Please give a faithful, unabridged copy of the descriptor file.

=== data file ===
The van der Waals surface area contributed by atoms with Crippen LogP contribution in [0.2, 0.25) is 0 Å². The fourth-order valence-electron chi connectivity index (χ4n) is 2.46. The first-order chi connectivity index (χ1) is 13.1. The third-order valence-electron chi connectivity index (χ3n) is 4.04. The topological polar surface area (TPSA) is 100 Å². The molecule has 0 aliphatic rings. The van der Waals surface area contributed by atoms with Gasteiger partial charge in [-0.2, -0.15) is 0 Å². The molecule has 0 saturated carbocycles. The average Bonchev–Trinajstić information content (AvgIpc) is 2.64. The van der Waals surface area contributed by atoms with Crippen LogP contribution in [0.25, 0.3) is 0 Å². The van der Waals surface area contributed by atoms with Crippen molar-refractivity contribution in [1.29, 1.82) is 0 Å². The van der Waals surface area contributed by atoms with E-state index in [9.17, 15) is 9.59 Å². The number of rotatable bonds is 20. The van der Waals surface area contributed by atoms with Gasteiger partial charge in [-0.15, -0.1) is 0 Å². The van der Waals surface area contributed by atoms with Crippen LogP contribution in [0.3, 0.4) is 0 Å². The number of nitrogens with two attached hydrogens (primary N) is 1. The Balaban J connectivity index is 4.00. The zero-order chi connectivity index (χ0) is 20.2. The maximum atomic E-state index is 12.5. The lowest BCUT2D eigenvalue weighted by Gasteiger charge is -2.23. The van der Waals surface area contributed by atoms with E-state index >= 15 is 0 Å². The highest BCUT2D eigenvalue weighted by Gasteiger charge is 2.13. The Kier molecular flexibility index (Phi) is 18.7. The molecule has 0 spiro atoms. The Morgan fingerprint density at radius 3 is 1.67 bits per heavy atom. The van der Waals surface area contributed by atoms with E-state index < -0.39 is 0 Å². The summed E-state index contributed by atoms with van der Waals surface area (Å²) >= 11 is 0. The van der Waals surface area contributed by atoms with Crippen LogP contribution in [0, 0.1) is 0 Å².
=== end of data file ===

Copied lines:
The van der Waals surface area contributed by atoms with Crippen LogP contribution in [0.2, 0.25) is 0 Å². The fourth-order valence-electron chi connectivity index (χ4n) is 2.46. The first-order chi connectivity index (χ1) is 13.1. The third-order valence-electron chi connectivity index (χ3n) is 4.04. The topological polar surface area (TPSA) is 100 Å². The molecule has 0 aliphatic rings. The van der Waals surface area contributed by atoms with Gasteiger partial charge in [-0.2, -0.15) is 0 Å². The molecule has 0 saturated carbocycles. The average Bonchev–Trinajstić information content (AvgIpc) is 2.64. The van der Waals surface area contributed by atoms with Crippen LogP contribution in [0.25, 0.3) is 0 Å². The van der Waals surface area contributed by atoms with Crippen molar-refractivity contribution in [1.29, 1.82) is 0 Å². The van der Waals surface area contributed by atoms with E-state index in [9.17, 15) is 9.59 Å². The number of rotatable bonds is 20. The van der Waals surface area contributed by atoms with Gasteiger partial charge in [-0.15, -0.1) is 0 Å². The van der Waals surface area contributed by atoms with Crippen LogP contribution in [0.3, 0.4) is 0 Å². The number of nitrogens with two attached hydrogens (primary N) is 1. The Balaban J connectivity index is 4.00. The zero-order chi connectivity index (χ0) is 20.2. The maximum atomic E-state index is 12.5. The lowest BCUT2D eigenvalue weighted by Gasteiger charge is -2.23. The van der Waals surface area contributed by atoms with E-state index >= 15 is 0 Å². The highest BCUT2D eigenvalue weighted by Gasteiger charge is 2.13. The Kier molecular flexibility index (Phi) is 18.7. The molecule has 0 spiro atoms. The Morgan fingerprint density at radius 3 is 1.67 bits per heavy atom. The van der Waals surface area contributed by atoms with E-state index < -0.39 is 0 Å². The summed E-state index contributed by atoms with van der Waals surface area (Å²) >= 11 is 0. The van der Waals surface area contributed by atoms with Crippen LogP contribution in [0, 0.1) is 0 Å².